Nikki Haley Delivers Bad News to UN, Cuts Millions from Their Budget

Just days after the United Nations criticized the US for recognizing Jerusalem as the capital of Israel, Trump gave Nikki Haley the hat tip to deliver the bad news to the world body.

The US has decided to cut $285 million we give the UN from the 2018 budget.

Via Newsweek: In announcing the cut, Ambassador Nikki Haley blamed the world body for its budgetary excesses without making a specific reference to last week’s vote on President Donald Trump’s controversial Jerusalem decision. It is unclear if all of the budget savings will come from a reduction in the U.S. contribution to the U.N.’s overall $5.4-billion biennial budget, but Haley’s statement did not mention any other member states.

“The inefficiency and overspending of the United Nations are well known. We will no longer let the generosity of the American people be taken advantage of or remain unchecked,” Haley said. “This historic reduction in spending—in addition to many other moves toward a more efficient and accountable U.N.—is a big step in the right direction.”

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If the UN thinks this is just a one time issue, they are wrong. Haley admitted there could be further budget cuts in the future. The budget cuts which will take effect now would defund the UN’s climate change programs and cut funding to the United Nations Children’s Fund (UNICEF) by 16 percent.

Trump has long discussed cutting U.S. contributions to the U.N., and Haley hinted that the current administration could be motivated by a lack of support for its efforts around the world, specifically after the Jerusalem vote on Thursday.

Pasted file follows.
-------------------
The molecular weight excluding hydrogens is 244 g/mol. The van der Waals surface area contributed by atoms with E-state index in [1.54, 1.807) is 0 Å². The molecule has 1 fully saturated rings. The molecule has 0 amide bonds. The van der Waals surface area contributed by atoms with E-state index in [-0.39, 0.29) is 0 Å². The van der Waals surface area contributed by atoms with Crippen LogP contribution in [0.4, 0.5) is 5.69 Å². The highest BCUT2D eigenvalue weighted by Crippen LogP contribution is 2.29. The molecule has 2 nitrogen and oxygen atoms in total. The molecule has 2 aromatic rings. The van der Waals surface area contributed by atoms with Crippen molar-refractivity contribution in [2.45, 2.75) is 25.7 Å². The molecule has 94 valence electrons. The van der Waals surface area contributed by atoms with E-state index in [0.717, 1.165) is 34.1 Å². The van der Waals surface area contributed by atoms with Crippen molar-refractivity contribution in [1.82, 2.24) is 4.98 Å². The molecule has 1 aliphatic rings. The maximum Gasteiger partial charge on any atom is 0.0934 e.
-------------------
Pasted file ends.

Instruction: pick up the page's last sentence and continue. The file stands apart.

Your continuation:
“The United States is by far the single largest contributor to the U.N. and its agencies,” Haley at the time. “We do this because it represents who we are. It is our American way. But we’ll be honest with you. When we make generous contributions to the U.N., we also have a legitimate expectation that our goodwill is recognized and respected.”

There are 193 members to the United Nations and each must pay a membership fee, which is calculated by a formula that factors population and gross national income. Currently the US funds 22 percent of the UN’s annual budget of $5.4 billion.

Members may also make voluntary contributions, and programs like UNICEF and the World Food Programme are funded entirely by this discretionary funding. 

“The United States will remember this day in which it was singled out in this assembly for the very act of exercising our right as a sovereign nation,” said Haley before the vote. “We will remember it when, once again, we are called up to make the world’s largest contribution to the U.N., and we will remember it when many countries come calling on us to pay even more and to use our influence for their benefit.”


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